As Maldives Independent reported on 26 March 2019, a presidential commission warned against religiously charged rhetoric
in the run up to parliamentary elections on 6 April 2019 as it was feared this could lead to violence. The warning came after the ruling Maldivian Democratic Party (MDP) was again accused of following an anti-Islamic agenda.
Thomas Muller, persecution analyst at World Watch Research, explains: "The leader of the Jumhooree Party (JP), Gasim Ibrahim, stirred up controversy by claiming that the MDP was planning to allow the building of temples and churches in the strictly Muslim country. Whereas these allegations are not new and have frequently been brought up before elections, they are problematic seeing as the JP is part of the four-party-coalition ruling the Maldives at the moment. These accusations came at a particularly unfitting time as the country needs a strong and united government in order to deal with the various challenges the country is facing. One such challenge was highlighted by Jamestown Foundation on 25 March 2019 and concerns the return of Islamic militants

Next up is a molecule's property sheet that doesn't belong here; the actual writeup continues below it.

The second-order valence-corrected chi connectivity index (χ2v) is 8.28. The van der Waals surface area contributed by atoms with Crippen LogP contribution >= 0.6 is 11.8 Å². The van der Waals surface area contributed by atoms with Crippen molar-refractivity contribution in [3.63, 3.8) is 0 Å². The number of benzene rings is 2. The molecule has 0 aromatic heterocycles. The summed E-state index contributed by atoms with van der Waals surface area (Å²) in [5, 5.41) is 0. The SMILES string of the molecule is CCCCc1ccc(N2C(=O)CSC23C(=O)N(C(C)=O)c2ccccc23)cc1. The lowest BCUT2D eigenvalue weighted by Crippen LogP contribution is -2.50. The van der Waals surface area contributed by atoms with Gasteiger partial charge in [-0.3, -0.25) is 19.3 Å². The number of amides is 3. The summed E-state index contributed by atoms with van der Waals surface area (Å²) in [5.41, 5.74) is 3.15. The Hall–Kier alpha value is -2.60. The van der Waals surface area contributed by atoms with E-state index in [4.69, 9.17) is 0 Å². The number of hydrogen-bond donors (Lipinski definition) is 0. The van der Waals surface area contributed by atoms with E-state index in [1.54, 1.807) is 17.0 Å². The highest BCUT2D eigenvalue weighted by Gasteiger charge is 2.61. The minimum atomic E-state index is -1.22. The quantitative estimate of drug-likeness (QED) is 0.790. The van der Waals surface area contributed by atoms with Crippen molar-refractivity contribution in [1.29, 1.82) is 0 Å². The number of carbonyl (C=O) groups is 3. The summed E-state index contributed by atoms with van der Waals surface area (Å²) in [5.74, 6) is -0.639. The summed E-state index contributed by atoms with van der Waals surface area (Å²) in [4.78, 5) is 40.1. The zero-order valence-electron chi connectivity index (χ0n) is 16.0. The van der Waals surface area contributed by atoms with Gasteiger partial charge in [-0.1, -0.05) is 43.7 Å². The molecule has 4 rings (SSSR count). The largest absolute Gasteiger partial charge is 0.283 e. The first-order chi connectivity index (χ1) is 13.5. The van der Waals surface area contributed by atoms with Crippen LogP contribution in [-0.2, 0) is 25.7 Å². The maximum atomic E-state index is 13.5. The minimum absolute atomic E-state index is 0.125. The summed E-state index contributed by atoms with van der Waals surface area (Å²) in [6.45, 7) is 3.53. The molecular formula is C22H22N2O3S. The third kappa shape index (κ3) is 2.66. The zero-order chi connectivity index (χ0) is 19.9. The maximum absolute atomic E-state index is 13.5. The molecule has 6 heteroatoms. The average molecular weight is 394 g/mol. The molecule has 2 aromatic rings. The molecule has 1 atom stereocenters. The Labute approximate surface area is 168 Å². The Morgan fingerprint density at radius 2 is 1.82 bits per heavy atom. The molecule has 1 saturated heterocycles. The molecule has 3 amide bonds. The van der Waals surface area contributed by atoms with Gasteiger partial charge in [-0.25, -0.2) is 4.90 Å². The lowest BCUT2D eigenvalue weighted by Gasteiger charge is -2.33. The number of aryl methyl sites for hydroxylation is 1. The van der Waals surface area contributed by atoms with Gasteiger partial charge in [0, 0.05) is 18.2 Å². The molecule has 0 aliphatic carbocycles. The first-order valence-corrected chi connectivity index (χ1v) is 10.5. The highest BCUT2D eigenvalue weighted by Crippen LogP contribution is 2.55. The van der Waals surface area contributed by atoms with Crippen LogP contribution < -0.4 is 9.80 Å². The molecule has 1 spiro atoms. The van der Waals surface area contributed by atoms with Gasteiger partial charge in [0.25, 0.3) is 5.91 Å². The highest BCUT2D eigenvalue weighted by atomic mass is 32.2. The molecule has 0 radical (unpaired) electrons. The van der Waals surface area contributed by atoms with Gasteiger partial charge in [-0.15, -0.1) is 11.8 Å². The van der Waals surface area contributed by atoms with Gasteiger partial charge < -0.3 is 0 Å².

from abroad, who are often regarded as heroes in Maldivian society."
Thomas Muller continues: "The preliminary results of the voting, however, indicate overwhelming support for the MDP. According to Maldives Independent reporting on 7 April, Prime Minister Solih"s MDP (also former Prime Minister Nasheed"s party) won a colossal two-thirds majority in parliament
, with a voter turnout of 80%. Solih was quoted as saying: "˜That our campaign was issue-oriented and not based on hatred and narrow divisions is a win for our young democracy. That our government did not hinder those candidates with whom we did not agree is a big win for the country." It remains to be seen if these results silence religiously charged and divisive rhetoric for good."